By: Matt Barreto, Loren Collingwood, Sylvia Manzano
The importance of the Latino electorate has been the subject of both academic inquiry and media discourses. The question of Latino influence is frequently limited by an approach that focuses on single variable considerations (e.g., voter turnout or ethnic-targeted campaign spending) that are often contest-specific idiosyncrasies. Relying on theoretically appropriate concepts, we measure Latino political influence as a function of three factors: in-group population traits, electoral volatility, and mobilization (research paper here). Using the 2008 presidential election as an example, we demonstrate the utility of incorporating a multifaceted measure that accounts for the contemporary complexity within the electoral environment. Because this framework is rooted in theoretical concepts, as opposed to discrete group or contest characteristics, it may be applied to any “influence group” in different electoral settings. Data are culled from several publicly available outlets, making it possible for election observers to replicate these measures and further investigate questions associated with group influence in American politics.
Applying this model to 2010, there are many states where Latinos could possibly influence the outcome of statewide elections including California, Nevada, Colorado, New Mexico, Illinois, Florida, Rhode Island, Massachusetts, Connecticut, Pennsylvania and Ohio.
We argue that a framework incorporating several dimensions of political influence is necessary to advance the research in a manner that is attentive to contemporary dynamics in the electorate. To this end, we identify three dimensions to measure Latino influence in electoral politics: (1) demographics, measured as coethnic group size and growth rate in the state; (2) electoral volatility, specifically changes in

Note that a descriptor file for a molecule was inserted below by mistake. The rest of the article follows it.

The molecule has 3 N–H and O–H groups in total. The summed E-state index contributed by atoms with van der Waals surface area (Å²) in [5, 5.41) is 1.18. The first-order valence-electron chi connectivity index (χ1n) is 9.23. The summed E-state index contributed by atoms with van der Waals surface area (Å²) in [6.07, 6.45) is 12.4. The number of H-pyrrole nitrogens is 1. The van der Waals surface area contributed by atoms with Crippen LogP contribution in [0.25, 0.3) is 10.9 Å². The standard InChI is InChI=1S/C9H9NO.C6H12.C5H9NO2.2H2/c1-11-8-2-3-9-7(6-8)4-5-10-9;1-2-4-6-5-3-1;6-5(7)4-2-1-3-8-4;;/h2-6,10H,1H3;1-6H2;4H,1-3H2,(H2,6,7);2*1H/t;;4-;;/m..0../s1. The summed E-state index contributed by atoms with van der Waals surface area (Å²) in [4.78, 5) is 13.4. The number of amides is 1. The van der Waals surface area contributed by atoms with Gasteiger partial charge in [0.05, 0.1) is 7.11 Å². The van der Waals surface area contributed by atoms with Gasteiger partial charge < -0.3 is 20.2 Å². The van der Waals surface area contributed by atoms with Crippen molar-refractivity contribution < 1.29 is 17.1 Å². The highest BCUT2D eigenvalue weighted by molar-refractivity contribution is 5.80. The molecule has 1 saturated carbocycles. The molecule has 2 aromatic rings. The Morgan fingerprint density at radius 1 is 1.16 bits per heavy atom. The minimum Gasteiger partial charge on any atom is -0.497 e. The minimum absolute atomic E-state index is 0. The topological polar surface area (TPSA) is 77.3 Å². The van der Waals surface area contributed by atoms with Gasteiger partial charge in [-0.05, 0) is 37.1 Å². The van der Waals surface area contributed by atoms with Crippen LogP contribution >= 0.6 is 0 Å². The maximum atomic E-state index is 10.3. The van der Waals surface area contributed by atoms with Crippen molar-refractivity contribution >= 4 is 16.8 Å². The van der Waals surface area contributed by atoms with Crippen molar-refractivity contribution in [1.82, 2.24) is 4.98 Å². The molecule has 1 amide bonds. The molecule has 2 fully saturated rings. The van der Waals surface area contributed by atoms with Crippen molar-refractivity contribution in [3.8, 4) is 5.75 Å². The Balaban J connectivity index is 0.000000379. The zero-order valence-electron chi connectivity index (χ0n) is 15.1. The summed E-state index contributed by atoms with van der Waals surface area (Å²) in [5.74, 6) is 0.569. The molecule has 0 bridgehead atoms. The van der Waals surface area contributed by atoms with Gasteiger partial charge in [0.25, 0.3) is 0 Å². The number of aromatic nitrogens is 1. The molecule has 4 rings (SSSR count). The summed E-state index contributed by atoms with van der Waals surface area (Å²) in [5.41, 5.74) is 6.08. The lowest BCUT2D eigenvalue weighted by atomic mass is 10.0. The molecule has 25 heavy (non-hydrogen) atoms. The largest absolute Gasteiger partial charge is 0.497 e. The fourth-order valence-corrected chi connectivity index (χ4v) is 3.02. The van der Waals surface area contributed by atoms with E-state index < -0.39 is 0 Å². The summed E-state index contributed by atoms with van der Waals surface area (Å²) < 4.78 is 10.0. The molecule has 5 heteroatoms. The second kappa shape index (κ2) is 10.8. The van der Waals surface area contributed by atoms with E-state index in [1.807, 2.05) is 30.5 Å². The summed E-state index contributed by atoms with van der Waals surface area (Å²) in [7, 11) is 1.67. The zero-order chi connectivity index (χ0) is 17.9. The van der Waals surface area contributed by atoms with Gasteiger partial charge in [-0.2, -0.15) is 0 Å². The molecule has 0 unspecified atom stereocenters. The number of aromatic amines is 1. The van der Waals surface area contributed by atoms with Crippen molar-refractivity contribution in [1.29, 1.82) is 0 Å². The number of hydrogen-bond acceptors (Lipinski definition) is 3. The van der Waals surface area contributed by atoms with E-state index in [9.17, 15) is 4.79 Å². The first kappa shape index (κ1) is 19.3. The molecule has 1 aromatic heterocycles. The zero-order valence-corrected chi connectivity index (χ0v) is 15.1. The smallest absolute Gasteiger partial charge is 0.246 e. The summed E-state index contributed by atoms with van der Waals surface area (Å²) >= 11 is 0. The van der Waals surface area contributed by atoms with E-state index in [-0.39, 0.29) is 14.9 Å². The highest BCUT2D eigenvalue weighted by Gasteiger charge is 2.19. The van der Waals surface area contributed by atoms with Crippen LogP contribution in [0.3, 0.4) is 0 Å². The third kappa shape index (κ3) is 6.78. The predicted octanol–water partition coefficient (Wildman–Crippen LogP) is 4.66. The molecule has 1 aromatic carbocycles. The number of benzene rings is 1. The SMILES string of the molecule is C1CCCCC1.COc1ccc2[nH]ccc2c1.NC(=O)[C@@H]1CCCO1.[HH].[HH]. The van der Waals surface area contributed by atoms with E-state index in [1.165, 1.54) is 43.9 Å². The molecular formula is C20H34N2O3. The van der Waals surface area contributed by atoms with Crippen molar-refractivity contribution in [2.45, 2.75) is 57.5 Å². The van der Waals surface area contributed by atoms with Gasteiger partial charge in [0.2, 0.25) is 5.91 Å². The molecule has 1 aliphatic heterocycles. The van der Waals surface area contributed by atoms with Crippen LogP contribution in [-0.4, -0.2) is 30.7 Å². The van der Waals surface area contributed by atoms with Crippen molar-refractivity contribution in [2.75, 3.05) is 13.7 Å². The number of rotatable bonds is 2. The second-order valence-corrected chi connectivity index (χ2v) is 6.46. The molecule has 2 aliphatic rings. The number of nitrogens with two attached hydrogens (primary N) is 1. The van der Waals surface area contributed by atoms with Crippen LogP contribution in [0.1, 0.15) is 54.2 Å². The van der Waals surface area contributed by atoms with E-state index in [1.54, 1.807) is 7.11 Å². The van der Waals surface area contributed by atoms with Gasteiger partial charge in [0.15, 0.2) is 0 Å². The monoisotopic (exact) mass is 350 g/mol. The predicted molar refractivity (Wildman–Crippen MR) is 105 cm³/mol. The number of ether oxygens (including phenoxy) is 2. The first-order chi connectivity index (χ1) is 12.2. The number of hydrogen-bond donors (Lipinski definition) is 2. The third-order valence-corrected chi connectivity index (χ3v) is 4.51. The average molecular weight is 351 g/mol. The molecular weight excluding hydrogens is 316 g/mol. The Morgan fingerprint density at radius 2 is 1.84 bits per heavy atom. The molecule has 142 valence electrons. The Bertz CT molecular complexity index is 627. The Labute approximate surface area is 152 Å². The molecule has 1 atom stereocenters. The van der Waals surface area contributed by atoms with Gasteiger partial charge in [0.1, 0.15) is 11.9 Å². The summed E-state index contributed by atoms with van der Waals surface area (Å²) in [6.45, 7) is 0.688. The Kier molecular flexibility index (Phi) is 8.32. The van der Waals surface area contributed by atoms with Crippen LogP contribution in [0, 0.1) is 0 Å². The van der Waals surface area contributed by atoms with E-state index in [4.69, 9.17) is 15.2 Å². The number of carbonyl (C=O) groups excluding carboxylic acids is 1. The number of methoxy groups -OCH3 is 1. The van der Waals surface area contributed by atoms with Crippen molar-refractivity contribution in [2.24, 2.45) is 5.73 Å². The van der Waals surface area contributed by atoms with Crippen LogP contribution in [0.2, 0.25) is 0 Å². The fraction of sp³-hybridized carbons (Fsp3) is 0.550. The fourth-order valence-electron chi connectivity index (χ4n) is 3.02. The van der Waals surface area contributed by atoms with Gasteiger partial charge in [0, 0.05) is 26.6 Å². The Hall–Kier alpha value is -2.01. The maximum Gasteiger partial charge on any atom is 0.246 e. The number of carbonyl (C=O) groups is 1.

registration rates, partisan preference, or turnout compared to prior contests; and (3) mobilization, measured as media coverage and resources devoted to courting Latino votes.
Using these three broad categories, we assess a wide array of data, nearly all of them publicly available, to create an overall index of Latino influence in each of the fifty states during the 2008 election, however this general can be applied over time to 2010 or 2012 without difficulty. This approach moves beyond a zero-sum definition of political clout that neglects these consequential realms of influence. Considering multiple aspects of political influence opens up avenues to investigate the extent to which different groups’ influence in politics is conditioned on the combination and variation in group demographics, voting behavior, and mobilization. Because this framework is rooted in theoretical concepts as opposed to discrete group characteristics, it can be applied to multiple minority or “influence groups” (e.g., African Americans, religious conservatives, working mothers, etc.) in different types of elections.
How we measure Latino influence